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SEA TO SHINING SEA: Pedaling through the land of Lincoln

By Dennis Forney | Jul 12, 2013
Photo by: Dennis Forney Here's the front window of Lamp of Liberty coffee shop.  Read that quote carefully.  It's pretty amazing.

Effingham, Illinois — DAY 60 - July 12, 2013 - The American culture keeps coming at us.

We spent most of the day on sparsely traveled rural roads hemmed in by fields of tall corn and short beans.  At mid-morning, we rolled into Vandalia which was Illinois's state capital when Abraham Lincoln began his career of public service.  The coffee shop on the main drag is called Lamp of Liberty - a phrase from a goose-bumping quote from Lincoln.  (See photo.)

We had some fun with a statue of Lincoln in a small pocket park across from the historic state house.

Twenty more miles and we sat at a picnic table in the middle of downtown Altamont - another town with German heritage. Jerry owns the grocery store across the street from the shady park.  He wandered over while we were eating ham and cheese sandwiches, potato chips and cookie. We chatted for half an hour about lots of stuff, mostly Illinois.  He told us about his German connections and Kickapoo Indian ancestry.  We told him we have found the Illinois drivers the nicest we have encountered.  (Montana drivers were the worst. Always flying by about 85 and seeing how close they could come to you without drawing blood.)

Jerry gave us a bottle of BBQ sauce made by a friend, two local newspapers, and lots of good will.

We tried to buy fresh peaches from a man setting up his stand but he refused to take money for four of them.  Yellow and sweet. Reminds me: Jerry told us Illinois Red Delicious Apples are the best in America.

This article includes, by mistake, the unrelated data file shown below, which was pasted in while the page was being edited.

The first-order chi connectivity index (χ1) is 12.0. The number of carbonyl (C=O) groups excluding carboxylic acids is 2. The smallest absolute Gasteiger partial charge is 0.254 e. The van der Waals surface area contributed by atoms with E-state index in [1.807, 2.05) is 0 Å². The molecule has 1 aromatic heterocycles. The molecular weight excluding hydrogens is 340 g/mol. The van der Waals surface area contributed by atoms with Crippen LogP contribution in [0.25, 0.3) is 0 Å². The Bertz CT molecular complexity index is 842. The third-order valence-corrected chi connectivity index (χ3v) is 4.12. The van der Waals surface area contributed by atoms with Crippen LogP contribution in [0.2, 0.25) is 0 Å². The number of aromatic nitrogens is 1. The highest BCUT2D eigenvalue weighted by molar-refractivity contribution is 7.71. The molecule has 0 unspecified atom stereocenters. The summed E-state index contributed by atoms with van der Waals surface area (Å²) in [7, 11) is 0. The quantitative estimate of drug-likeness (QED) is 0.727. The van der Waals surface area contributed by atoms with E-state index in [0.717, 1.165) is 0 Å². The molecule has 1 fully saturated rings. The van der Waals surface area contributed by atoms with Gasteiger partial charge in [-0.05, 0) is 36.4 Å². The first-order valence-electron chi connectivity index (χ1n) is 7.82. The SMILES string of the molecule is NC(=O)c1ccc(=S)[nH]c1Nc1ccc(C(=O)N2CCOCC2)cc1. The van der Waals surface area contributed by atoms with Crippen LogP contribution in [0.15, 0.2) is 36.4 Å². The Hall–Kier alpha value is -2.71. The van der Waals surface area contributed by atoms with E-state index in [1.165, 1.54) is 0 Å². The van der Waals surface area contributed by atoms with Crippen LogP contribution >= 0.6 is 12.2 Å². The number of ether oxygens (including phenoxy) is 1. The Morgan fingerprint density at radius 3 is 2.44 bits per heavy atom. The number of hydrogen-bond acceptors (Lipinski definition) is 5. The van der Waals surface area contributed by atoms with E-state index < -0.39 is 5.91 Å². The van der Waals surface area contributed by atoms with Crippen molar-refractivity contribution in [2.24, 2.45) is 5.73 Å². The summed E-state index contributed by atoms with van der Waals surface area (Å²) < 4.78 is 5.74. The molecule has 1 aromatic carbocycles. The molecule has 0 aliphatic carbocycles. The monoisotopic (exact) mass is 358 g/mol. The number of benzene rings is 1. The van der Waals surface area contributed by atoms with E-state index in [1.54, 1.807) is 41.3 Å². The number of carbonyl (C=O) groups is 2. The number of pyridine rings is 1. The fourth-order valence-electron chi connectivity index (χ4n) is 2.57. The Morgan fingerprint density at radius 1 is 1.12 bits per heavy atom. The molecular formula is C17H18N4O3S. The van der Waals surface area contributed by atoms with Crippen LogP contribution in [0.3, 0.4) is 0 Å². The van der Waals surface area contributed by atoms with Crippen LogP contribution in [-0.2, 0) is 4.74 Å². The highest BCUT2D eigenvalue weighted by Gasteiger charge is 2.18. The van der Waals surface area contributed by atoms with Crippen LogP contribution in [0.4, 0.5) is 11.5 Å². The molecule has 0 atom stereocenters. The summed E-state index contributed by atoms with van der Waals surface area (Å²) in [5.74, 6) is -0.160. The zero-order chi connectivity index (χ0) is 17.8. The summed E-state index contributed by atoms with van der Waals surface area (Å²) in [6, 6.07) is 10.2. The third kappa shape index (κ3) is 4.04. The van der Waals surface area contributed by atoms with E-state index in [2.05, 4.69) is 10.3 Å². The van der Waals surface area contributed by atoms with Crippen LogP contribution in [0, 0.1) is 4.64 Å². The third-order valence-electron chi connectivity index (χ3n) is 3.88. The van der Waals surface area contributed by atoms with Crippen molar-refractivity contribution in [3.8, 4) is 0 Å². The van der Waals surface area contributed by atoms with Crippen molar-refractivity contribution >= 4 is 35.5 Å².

Camping tonight at Camp Lakewood RV Park. Heading off route tomorrow a little ways to visit the Lincoln Log Cabin Historic Site.  It would be sacriligious to not visit such an American icon when we're just a few miles away.

Our 50 miles today bumped us up to 2,301 for the journey.  We've left the Adventure Cycling route and are now depending on Google bicycle routes to get us from St. Louis to Pittsburgh.  Pretty cool.

You all have a nice weekend.  Tomorrow I'll tell you about Abe's cabin.

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Becky grabbed this shot with me and Abe with the historic Illinois statehouse in Vandalia in the background.
This photo gives a sense of what Lincoln looked like in his early days as an Illinois state legislator.
I couldn't pass up this opportunity to let the world know the key to Lincoln's vast knowledge and solid judgment.
We crossed paths today with Phil who is walking across the US from San Diego to York Harbor in Maine.  He started his long walk on March 4.  Not sure when he expects to make Maine.  He said he is averaging just under 20 miles a day.
We rode at least 20 miles today along old Route 40 which is designated as a national historic highway. Not much traffic - most of it is on I-70, not too far away.
An Illinois farmer, with a 17-row machine, cultivates a nice crop of soybeans near Greenville. Jerry said the seven-foot deep topsoil part of Illinois is further north where the rich dark earth deposits were left by the southern migration of ice-age glaciers. This time last year, the temperature here was 107 and the ground dry as a bone.  One farmer told me his 150 acres usually yield at least 125-150 bushels per acre.  "Last year in the drought I was lucky to get 17."
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